House Financial Services Chairman Spencer Bachus (R-AL) — who has said that Washington’s role is to “serve the banks” — announced today that his committee will mark up legislation to “pull the plug” on the Obama administration’s foreclosure prevention efforts:
“It’s time to pull the plug on these programs that are actually doing more harm than good for struggling homeowners,” he said. “These programs may have been well-intentioned, but they’re not working and, in reality, are making things worse.”
House Republicans want to rescind the funding that has already been allocated for these programs. This effort comes at the same time that the housing market is staring at a double-dip, due in part to a buildup of empty, foreclosed-upon homes. “You have massive oversupply” thanks to overbuilding in boom times and the current glut of foreclosed homes, economist Dean Baker told the Los Angeles Times.
Republicans have been no friend to foreclosure prevention programs recently, even though one million homes were foreclosed upon last year and another one million will likely enter foreclosure this year. Rep. Randy Neugebauer (R-TX) said last month that foreclosure prevention efforts “need to stop,” and the GOP even blocked an Obama administration nominee because they though he might have been sympathetic to helping underwater homeowners with their mortgages.
While the administration’s foreclosure prevention efforts have fallen far short of their goals (and in some cases did put homeowners in worse financial shape than if they had simply foregone federal aid), the answer is to fix the programs, not abandon them. For instance, we could allow housing counselors to approve HAMP modifications (instead of waiting months as banks lose paperwork and punt the problem down the road) and make more of a push to implement automatic foreclosure mediation programs, which have been quite successful across the country in preventing foreclosures. We could also end the absurd practice of “dual-tracking,” under which the foreclosure process continues even while homeowners are under evaluation for a loan modification, which results in families who are eligible for modifications losing their homes anyway.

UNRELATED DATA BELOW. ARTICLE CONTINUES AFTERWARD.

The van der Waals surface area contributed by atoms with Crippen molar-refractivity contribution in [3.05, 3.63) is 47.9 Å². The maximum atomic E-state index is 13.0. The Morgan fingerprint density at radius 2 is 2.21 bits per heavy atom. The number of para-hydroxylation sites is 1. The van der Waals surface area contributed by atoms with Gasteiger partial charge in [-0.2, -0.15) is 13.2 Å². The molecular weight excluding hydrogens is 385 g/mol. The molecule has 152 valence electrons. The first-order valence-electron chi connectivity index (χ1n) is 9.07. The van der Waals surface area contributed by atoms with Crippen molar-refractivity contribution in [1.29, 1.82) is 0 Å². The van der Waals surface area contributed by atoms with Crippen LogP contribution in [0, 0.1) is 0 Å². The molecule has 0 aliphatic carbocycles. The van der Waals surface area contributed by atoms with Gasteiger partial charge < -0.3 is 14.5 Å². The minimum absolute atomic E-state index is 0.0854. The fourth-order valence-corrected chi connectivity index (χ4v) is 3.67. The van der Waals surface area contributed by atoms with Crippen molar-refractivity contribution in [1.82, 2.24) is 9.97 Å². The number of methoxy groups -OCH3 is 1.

There is nothing to be gained by allowing more preventable foreclosures to go forward, blighting more neighborhoods and acting as an even bigger drag on the economy. But the GOP is pretending that the housing crisis simply doesn’t exist.
In a statement, Rep. Barney Frank (D-MA) said:
I am very disappointed that the Republican House members who during the debate on government spending last week refused to limit agricultural subsidies to $250,000 per individual have announced that they will attempt to eliminate programs which help the victims of the financial crisis.